The Anglo Norman Period (1066 CE- 1300 CE): Historical Background

The Anglo Norman Period (1066 CE- 1300 CE):  Historical Background
The Bayeux Tapestry depicting the Anglo Norman conquest in the Battle of Hastings (1066)

The Anglo Norman period marked the end of the Germanic Saxon rule in England. On 14th October, 1066 CE, William the Conqueror won the Battle of Hastings and became the first Norman King of England. The Norman conquest brought significant changes to English literature and language:

  • England became a trilingual country during the Anglo Norman period. Norman French substituted English as the language of the court and high aristocracy. Only educated clergy spoke and wrote in Latin, and English belonged to the masses and the ruled.
  • Aristocratic taste for forms and tropes of French literature replaced the Heroic poetry and alliterative verses that were so particular to the Germanic sensibilities during the Anglo Saxon period. This was the period of courtly romances and chivalry.
  • The English language that was till now influenced by the Germanic tribes was significantly affected in spellings, literary expression, and vocabulary by Norman French

What marked the beginning of the Anglo Norman period? Why did the Norman Conquest take place? This blog gives an overview of the historical background to the Anglo Norman period to help us understand the literature of the period better.

The Anglo Norman Conquest: Developments

I. Vikings in France.

Image of Rollo, the first Vikings king of Normandy
Rollo - the first Vikings King of Normandy

During the year 911 CE, Vikings were attacking and raiding throughout Europe. The French king Charles III (also known as Charles the Simple or Straightforward) made a deal with the Vikings leader King Rollo, and gave him Normandy, a part of his French Kingdom, in the treaty of Saint-Clair-sur-Epte. Through this treaty, Charles III wanted to prevent any further attacks on his kingdom. Thus, King Rollo became the first viking ruler of Normandy. Vikings adapted to the French language, culture and also embraced Christianity as their religion.

II. Alliance between the Anglo Saxons and the Normans.

While Charles III was able to pacify the Vikings attacks, England was still dealing with their raids. King Aethelred had married the great-granddaughter of Rollo, Emma in 991 CE. This established a strong relationship between the Anglo Saxons and the Normans. It was due to this strong alliance that the Anglo Saxons were able to flee and stay in Normandy for three decades when Vikings attacks became increasingly aggressive and frequent in England.

III. The Conflict between the Normans and the Anglo Saxons

In 1066 CE, the Anglo Saxon king Edward the Confessor (1042-1066) died without a legitimate heir. As a result, the Anglo Saxon parliament also known as witenagemot declared Harold Godwinson or Harold II as the next king of England. He also became the first English king to be crowned at the Westminster Abbey. However, this decision of the council was not welcomed by everyone.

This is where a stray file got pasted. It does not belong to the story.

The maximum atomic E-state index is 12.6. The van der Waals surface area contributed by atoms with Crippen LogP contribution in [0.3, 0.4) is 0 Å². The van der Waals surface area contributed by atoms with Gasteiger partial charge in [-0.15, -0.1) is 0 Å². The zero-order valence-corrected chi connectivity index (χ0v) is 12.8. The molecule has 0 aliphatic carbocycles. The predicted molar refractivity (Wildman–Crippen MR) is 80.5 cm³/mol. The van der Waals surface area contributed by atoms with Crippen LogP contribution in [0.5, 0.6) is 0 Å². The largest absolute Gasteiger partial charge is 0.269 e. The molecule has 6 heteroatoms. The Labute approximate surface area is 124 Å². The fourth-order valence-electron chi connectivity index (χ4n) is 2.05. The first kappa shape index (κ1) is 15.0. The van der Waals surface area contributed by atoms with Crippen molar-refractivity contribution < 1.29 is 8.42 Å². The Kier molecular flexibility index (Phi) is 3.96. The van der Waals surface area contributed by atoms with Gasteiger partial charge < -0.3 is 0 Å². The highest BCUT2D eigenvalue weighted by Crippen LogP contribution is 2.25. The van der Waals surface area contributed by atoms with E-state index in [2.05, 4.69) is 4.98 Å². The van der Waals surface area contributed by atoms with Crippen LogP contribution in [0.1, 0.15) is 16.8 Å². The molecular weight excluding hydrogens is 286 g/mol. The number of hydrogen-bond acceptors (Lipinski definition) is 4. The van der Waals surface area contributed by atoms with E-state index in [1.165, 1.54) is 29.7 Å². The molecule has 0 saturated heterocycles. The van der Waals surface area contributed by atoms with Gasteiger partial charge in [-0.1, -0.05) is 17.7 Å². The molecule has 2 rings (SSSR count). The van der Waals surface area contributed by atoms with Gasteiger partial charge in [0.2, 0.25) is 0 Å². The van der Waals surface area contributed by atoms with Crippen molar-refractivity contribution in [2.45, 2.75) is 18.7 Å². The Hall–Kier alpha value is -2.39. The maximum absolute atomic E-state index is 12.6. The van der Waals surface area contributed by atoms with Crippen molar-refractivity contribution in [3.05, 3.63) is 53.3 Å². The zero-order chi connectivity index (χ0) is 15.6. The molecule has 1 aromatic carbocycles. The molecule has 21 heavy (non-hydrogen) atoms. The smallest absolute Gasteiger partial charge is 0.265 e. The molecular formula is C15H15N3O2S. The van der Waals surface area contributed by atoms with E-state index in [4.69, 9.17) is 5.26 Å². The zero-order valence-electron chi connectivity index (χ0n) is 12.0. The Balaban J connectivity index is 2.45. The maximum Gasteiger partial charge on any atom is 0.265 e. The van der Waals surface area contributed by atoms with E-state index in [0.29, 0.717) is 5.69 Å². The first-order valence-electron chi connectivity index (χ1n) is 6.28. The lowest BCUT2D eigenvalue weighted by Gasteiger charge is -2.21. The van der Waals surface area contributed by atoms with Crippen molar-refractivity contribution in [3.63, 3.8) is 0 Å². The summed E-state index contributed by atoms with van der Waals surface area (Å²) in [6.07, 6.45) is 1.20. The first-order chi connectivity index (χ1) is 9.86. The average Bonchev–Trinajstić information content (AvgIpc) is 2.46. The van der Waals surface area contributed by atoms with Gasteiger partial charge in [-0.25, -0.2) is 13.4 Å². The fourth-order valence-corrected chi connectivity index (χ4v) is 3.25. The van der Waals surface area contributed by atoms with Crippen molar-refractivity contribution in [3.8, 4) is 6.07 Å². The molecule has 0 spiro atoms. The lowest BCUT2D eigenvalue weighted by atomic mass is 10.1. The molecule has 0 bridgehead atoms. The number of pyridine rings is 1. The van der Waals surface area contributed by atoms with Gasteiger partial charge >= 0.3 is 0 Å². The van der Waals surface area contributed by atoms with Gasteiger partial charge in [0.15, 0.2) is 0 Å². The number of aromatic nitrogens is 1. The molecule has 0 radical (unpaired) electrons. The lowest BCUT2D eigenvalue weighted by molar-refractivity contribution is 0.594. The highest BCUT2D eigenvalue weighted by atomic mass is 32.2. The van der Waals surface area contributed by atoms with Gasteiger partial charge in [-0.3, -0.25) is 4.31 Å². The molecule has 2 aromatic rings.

In Norway, Harold III or Harald Hardrada considered himself to be the rightful king of the English throne. Interestingly, his claim was not without reason and was based on a deal between the Danish Anglo-Saxon king Harthacanute (1040-1042) and the former Norwegian king Magnus.

On the other hand, just like Harold III, the Duke of Normandy, William I also saw himself at the rightful king of England. His claim was founded upon Aethelred's marriage to Norman Emma that had formed an alliance between the Anglo Saxons and the Normans. With Harold Godwinson ascending the English throne, the alliance between the Normans and the Anglo Saxons was negatively impacted.

The Battle of Stamford Bridge- 25th September 1066 CE

Battle of Stamford Bridge
Battle of Stamford Bridge

In Order to claim the English throne, Norwegian Harald Hardrada attacked Harold Godwinson in the battle of Stamford Bridge. The English army defeated the Norwegians in a fierce battle.  The battle of Stamford Bridge also marked the end of the age of the Vikings raids. Consequently, the English army was significantly depleted and exhausted - a factor that would later cost them dearly.

The Battle of Hastings - 14th October 1066 CE

Image of the Battle of Hastings
The Battle of Hastings 

The Normans under the leadership of William the Conqueror had aimed to attack Harold Godwinson earlier but had been unable to do so due to bad weather. This proved to be a blessing in disguise for the Normans as the Battle of Stamford Bridge had already fatigued and depleted the English army and had made them an easier target to attack. Six Hundred ships and Seven Thousand men assembled from France and Germany to attack a vulnerable English army.